The Catholic community's right to know

An interesting opinion piece by Mary Raftery appeared in the July 27 issue of The Irish Times regarding publication of Dublin Report, the result of a government inquiry into clergy sex abuse in the Archdiocese.

Her piece is one more cry from the Catholic community regarding it's right to know what happened in the clergy sex abuse crisis. It is the cry of adults in a community who are asked to receive, without questioning, our leadership, its teachings, the next pastor. In this matter, however, Catholics are not unquestioning or satisfied with general requests from the hierarchy for forgiveness.

This is a matter of public scandal that affected the community at its very roots, and the need to know precedes any ultimate healing, forgiveness or reconciliation. That need is very much in line with adult membership in a community and our sacramental sensibilities. We're taught that forgiveness and reconciliation doesn't happen in some celestial vacuum; it happens among real people who need information in order to make it happen.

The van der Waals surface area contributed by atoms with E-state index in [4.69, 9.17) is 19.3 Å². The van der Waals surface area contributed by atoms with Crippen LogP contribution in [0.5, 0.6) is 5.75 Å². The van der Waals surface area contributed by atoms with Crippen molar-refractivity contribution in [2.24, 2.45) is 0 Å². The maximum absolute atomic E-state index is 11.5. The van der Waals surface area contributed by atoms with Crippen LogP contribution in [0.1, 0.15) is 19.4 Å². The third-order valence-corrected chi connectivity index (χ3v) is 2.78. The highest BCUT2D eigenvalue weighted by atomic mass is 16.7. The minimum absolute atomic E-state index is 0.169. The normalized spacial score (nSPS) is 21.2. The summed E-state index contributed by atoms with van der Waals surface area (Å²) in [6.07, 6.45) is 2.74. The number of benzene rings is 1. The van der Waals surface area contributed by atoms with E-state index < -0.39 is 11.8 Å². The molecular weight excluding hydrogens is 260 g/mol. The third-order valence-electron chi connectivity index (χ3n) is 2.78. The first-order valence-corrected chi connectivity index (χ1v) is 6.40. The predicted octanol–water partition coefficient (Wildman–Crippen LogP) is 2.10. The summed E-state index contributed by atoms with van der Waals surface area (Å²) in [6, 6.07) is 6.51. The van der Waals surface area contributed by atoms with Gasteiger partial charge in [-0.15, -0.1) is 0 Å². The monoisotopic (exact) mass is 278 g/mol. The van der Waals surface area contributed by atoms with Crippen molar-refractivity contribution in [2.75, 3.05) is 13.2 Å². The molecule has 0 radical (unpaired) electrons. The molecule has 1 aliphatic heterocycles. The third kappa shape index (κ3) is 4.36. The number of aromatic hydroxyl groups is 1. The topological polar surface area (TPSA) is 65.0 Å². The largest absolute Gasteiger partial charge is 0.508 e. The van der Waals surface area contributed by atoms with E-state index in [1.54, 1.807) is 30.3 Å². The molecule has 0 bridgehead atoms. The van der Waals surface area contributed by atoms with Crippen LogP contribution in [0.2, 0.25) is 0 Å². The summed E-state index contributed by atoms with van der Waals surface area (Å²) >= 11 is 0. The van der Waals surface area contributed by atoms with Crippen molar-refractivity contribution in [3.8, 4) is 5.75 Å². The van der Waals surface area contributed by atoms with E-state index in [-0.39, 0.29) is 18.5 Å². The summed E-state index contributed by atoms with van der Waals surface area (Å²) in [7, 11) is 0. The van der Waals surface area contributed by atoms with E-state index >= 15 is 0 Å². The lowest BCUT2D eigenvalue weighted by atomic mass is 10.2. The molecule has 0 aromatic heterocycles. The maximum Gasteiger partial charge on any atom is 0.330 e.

In the United States, we don't have the equivalent government commissions, but we do have, as in the case of the Archdiocese of Los Angeles and, more recently, the Diocese of Bridgeport, courts that can require the church to turn over the documentation that describes how our leaders acted in this crisis. Few, if any, have been willing to describe that history frankly and in detail with their dioceses.

But the need to know and the church's parallel insistence on secrecy are like pieces of flint striking, fueling the longevity of the scandal.

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